It sounds like a mobile music production dream come true - actual, genuine Audio Units plugins running right there within your iPhone or iPad DAW! But is it all good news, or are there caveats?
Five iOS developers tell us what they reckon we can expect from this potentially industry-shaking event.
"Yes! I'm almost sure the Audio Unit extension will be a game changer for music production on iOS. Inter-App Audio is a good thing, but it lacks native support for parameters, presets and automation. The AU extension format takes care of all these things. I think Apple hit the nail this time."
"These aren't Audio Units like the ones in your plugins folder on your MacBook, in the strictest sense. And the iOS platform doesn't (yet) have the power to run big, resource-hungry mega-plugins like we regularly see on desktops. It's a different platform with its own unique challenges (not least of which is the iOS App Store pricing model), and it will be interesting to see how things play out.
"Overall, we feel that, like most things Apple does in the music producer market, it will be very good for consumers, but a huge headache for developers."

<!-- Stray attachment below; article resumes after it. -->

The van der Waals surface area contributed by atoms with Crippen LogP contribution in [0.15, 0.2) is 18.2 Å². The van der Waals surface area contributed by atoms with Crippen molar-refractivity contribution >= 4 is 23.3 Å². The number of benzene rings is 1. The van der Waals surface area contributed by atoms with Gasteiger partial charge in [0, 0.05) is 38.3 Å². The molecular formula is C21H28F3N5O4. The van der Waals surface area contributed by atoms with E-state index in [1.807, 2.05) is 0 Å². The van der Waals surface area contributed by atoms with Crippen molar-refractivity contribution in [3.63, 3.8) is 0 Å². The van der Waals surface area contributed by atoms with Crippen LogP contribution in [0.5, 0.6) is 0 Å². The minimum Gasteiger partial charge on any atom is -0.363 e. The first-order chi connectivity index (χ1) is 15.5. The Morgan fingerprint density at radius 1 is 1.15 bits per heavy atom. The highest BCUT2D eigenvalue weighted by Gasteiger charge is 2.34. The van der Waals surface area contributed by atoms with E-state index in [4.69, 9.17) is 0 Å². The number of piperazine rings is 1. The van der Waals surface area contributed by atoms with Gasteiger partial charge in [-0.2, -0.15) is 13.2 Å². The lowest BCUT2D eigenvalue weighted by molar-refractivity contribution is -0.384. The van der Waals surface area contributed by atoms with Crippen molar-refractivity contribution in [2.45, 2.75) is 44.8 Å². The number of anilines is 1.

"Enhancing iOS/desktop communication and simplifying the development process for these platforms can only be beneficial to musicians. Whenever technical boundaries like these disappear, creative possibilities arise.
"Technically speaking, an audio iOS app is already an Audio Unit, and IAA already acts as a mechanism to connect apps together. The remaining problem is that a host app currently can't show another app as a sub-view. However, the newly announced split view greatly improves this situation, and being able to run several processors within an app will be a welcome and powerful change."
"We very much welcome Apple's step in this direction. An isolationist philosophy just doesn't work in the context of music production.
"We're a bit concerned about the restrictions on app extensions' user interfaces and CPU usage, though. Our iOS apps are versatile instruments with deep and thought-out feature sets: each a consistent artwork/instrument in its own right. It doesn't really make sense to cut them up and extend bits and pieces to the AU interface."
"IAA and Audiobus are good things, but lack the all-in-one integration that professionals are looking for. Converting existing AUs will be a challenge for developers, who will need to redesign UIs and optimise for touch interaction, but I'm sure that we're speaking not only for ourselves when we say that products are already in the pipeline."